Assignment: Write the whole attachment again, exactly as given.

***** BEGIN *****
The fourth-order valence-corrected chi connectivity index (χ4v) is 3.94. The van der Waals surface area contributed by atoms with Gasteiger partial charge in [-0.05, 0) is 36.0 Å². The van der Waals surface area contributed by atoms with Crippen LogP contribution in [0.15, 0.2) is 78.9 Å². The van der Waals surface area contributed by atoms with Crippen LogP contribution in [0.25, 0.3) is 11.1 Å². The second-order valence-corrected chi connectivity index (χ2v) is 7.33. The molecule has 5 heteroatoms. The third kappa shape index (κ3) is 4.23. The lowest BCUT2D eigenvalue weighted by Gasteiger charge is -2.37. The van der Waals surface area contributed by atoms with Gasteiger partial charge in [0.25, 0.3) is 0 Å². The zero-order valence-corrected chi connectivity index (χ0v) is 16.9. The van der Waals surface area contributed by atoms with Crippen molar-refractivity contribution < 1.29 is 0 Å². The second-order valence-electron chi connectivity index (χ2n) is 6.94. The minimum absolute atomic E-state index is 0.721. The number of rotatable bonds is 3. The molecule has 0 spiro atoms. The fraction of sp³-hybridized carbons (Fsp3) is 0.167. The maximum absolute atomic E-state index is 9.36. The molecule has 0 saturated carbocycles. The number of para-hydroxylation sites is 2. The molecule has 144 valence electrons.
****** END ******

The fourth-order valence-corrected chi connectivity index (χ4v) is 3.94. The van der Waals surface area contributed by atoms with Gasteiger partial charge in [-0.05, 0) is 36.0 Å². The van der Waals surface area contributed by atoms with Crippen LogP contribution in [0.15, 0.2) is 78.9 Å². The van der Waals surface area contributed by atoms with Crippen LogP contribution in [0.25, 0.3) is 11.1 Å². The second-order valence-corrected chi connectivity index (χ2v) is 7.33. The molecule has 5 heteroatoms. The third kappa shape index (κ3) is 4.23. The lowest BCUT2D eigenvalue weighted by Gasteiger charge is -2.37. The van der Waals surface area contributed by atoms with Gasteiger partial charge in [0.25, 0.3) is 0 Å². The zero-order valence-corrected chi connectivity index (χ0v) is 16.9. The van der Waals surface area contributed by atoms with Crippen molar-refractivity contribution < 1.29 is 0 Å². The second-order valence-electron chi connectivity index (χ2n) is 6.94. The minimum absolute atomic E-state index is 0.721. The number of rotatable bonds is 3. The molecule has 0 spiro atoms. The fraction of sp³-hybridized carbons (Fsp3) is 0.167. The maximum absolute atomic E-state index is 9.36. The molecule has 0 saturated carbocycles. The number of para-hydroxylation sites is 2. The molecule has 144 valence electrons.